DOJ Postpones iPhone Court Rearing - May not need Apple's help any longer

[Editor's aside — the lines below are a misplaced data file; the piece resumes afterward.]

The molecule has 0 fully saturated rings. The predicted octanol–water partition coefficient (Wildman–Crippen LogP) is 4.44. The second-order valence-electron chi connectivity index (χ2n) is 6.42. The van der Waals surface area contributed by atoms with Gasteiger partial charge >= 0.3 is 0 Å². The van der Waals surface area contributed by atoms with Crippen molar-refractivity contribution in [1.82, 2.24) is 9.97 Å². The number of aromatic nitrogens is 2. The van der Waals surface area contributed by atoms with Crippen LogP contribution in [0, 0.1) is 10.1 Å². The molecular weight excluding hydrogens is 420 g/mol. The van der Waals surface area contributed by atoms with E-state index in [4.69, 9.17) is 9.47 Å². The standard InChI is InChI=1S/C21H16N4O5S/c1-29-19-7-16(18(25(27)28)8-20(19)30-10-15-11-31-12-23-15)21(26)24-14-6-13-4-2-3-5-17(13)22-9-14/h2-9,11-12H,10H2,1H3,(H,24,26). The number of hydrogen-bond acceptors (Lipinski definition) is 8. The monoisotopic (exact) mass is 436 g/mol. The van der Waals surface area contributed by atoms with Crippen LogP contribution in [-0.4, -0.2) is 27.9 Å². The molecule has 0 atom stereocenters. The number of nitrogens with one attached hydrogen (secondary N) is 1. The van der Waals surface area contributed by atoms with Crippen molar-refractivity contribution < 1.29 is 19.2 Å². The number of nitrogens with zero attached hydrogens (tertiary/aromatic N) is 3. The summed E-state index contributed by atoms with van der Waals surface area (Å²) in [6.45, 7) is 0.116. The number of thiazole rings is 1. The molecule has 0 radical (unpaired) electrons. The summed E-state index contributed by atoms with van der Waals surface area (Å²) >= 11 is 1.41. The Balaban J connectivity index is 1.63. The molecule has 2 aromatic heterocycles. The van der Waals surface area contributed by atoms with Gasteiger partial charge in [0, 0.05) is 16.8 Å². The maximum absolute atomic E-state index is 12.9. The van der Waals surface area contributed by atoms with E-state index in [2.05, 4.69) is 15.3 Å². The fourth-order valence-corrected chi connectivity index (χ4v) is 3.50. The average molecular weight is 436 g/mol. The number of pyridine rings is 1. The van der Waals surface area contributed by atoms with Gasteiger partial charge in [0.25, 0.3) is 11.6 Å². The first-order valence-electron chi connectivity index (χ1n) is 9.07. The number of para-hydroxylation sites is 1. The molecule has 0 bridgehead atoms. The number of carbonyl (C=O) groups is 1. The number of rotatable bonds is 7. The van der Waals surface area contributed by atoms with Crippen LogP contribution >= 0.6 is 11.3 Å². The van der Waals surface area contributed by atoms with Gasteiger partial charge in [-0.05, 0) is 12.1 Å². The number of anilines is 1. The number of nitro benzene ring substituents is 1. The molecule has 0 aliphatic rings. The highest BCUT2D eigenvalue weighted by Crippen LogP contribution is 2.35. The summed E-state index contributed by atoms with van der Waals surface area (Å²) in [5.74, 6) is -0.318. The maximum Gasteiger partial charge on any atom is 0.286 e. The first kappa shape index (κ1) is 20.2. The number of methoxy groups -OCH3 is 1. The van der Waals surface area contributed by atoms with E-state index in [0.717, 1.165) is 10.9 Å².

Feds gain postponement of iPhone hearing The Justice Department may not need Apple's help any longer. By TONY ROMM and JOSH GERSTEIN 03/21/16 06:34 PM EDT Updated 03/21/16 09:54 PM EDT RIVERSIDE, Calif. — Citing a new possible way to access a locked iPhone used by a shooter in the San Bernardino terrorist attack, the Justice Department on Monday convinced a federal court to cancel a Tuesday hearing on whether Apple should be forced to help the FBI break into the device. Government lawyers had insisted for months they needed Apple to write special software so the FBI could bypass security features on the iPhone being used by the San Bernardino shooter, Syed Farook, and obtain what could be critical information for their ongoing terrorism investigation. But the Justice Department unexpectedly told the court just hours before a scheduled hearing that it may not need Apple’s assistance after all. "On Sunday, March 20, 2016, an outside party demonstrated to t